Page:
How Nunavut's COVID-19 outbreak is highlighting long-standing health inequities in Canada's North
'Medical infrastructure to care for people who are severely ill is really quite limited,' says professor
As the number of COVID-19 cases continues to climb in Nunavut, the territory's finite health resources are being tested.
Chief Public Health Officer Dr. Michael Patterson said in a press conference on Wednesday that Nunavut is reaching its limit in terms of what it can handle. Three contact-tracing teams are racing to reach out to people in the four communities which have cases of the virus: Arviat, Rankin Inlet, Whale Cove and Sanikiluaq.
"If there are more cases, our ability to manage it is going to depend a lot on the size of the outbreak, the size of the community and how much work is needed to get it under control," Patterson said.
The outbreak is highlighting long-standing health disparities in Canada's north.
None of the Nunavut communities with COVID-19 infections have a hospital. The only hospital in the territory, in Iqaluit, is more than 1,000 kilometres east of Arviat — the community with the most infections — and Iqaluit's hospital doesn't have an intensive care unit.
So, just like in medical situations unrelated to COVID-19, Nunavummiut who get seriously ill will need to be flown south — hundreds of kilometres from home — for specialized care.
It's a problem that Barry Pakes, an assistant professor at the University of Toronto's Dalla Lana School of Public Health, is familiar with.
"The thing that everyone is worried about is the fact that medical infrastructure to care for people who are severely ill is really quite limited in some places."
Pakes was Nunavut's deputy chief medical health officer in 2016 and 2017. At that point, he saw how crowded, poorly ventilated housing led to tuberculosis and whooping cough outbreaks. Those same conditions can put small northern communities at risk of the new coronavirus.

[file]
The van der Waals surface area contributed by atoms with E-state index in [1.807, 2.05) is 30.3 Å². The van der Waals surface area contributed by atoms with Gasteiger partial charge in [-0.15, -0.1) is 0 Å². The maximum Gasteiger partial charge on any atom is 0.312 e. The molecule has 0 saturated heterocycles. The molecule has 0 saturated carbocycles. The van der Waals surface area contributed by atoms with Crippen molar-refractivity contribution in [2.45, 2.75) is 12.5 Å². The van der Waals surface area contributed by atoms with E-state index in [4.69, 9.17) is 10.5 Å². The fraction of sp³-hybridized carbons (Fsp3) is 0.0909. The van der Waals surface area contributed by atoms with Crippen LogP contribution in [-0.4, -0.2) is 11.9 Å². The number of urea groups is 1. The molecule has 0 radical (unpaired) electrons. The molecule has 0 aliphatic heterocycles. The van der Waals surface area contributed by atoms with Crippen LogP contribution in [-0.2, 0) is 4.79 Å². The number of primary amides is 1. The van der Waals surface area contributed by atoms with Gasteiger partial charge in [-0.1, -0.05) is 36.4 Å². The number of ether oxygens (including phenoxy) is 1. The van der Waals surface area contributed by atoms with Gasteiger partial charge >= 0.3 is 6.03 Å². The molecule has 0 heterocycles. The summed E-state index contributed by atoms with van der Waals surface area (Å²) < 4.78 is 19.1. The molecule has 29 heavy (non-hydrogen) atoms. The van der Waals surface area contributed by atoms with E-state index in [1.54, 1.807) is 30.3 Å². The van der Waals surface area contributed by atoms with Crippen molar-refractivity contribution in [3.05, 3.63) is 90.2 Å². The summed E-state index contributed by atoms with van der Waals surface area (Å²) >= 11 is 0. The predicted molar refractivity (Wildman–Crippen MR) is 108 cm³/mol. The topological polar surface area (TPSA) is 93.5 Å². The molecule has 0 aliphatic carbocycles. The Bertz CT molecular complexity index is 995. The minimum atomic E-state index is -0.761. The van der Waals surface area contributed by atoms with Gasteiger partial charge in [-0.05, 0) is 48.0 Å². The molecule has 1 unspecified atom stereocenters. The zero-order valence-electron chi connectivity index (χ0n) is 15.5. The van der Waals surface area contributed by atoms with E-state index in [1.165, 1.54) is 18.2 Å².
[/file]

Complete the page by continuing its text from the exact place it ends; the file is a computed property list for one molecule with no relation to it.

These are challenges that those in the North or in many remote communities elsewhere in Canada face.- Barry Pakes, Dalla Lana School of Public Health
But Pakes also said those issues give Nunavut doctors and bureaucrats the related skills and experience to handle this outbreak.
"It's not like this is coming out of the blue, or that these challenges are challenges only with COVID-19," he said. "These are challenges that those in the North or in many remote communities elsewhere in Canada face ... This is just that much more urgent."
Pakes said it may be hard to make sure Nunavut patients get the care they need quickly if their well-being quickly goes downhill, because patients have to travel south for intensive care or other specialized techniques.
"Sometimes arranging for that to happen and that happening quickly can be a barrier to getting the proper treatment on time," said Pakes. "Hopefully ... those kind of unfortunate circumstances won't happen."
Reliance on provinces a challenge
Epidemiologist Cynthia Carr, who is based in Winnipeg, says the rise of COVID-19 cases in the South may also strain Nunavut's health-care system.
"The challenge for a territory like Nunavut relying on other provinces for care is not just the transportation ... but who is in a position to accept those patients at this time," she said. "In Winnipeg, we are in a very serious situation ourselves, with our hospital capacity at kind of a very high threshold."
Nunavut has entered a territory-wide lockdown in an effort to get a handle on the outbreak and avoid overwhelming Nunavut's small, isolated health-care centres. The lockdown is expected to last two weeks.
Carr says there are examples around the world that show a two-week lockdown will likely not be long enough to curb the spread of the virus.
"One incubation period doesn't typically do it," she said. "Unfortunately, there needs to be sort of another one after that, because remember, the cases we're seeing today, those are related to behaviours, an opportunity where the virus could be three days ago, five days ago, and more so there could be more cases coming."
So far, Nunavut has not asked for help from the federal government. But Nunavut Health Minister Lorne Kusugak says the territory is in constant communication with Ottawa, and the federal government is able to send the military as a last resort.
Health officials say things are still likely to get worse before they get better.
Written by Katie Toth, based on interviews by Jackie McKay and Jill English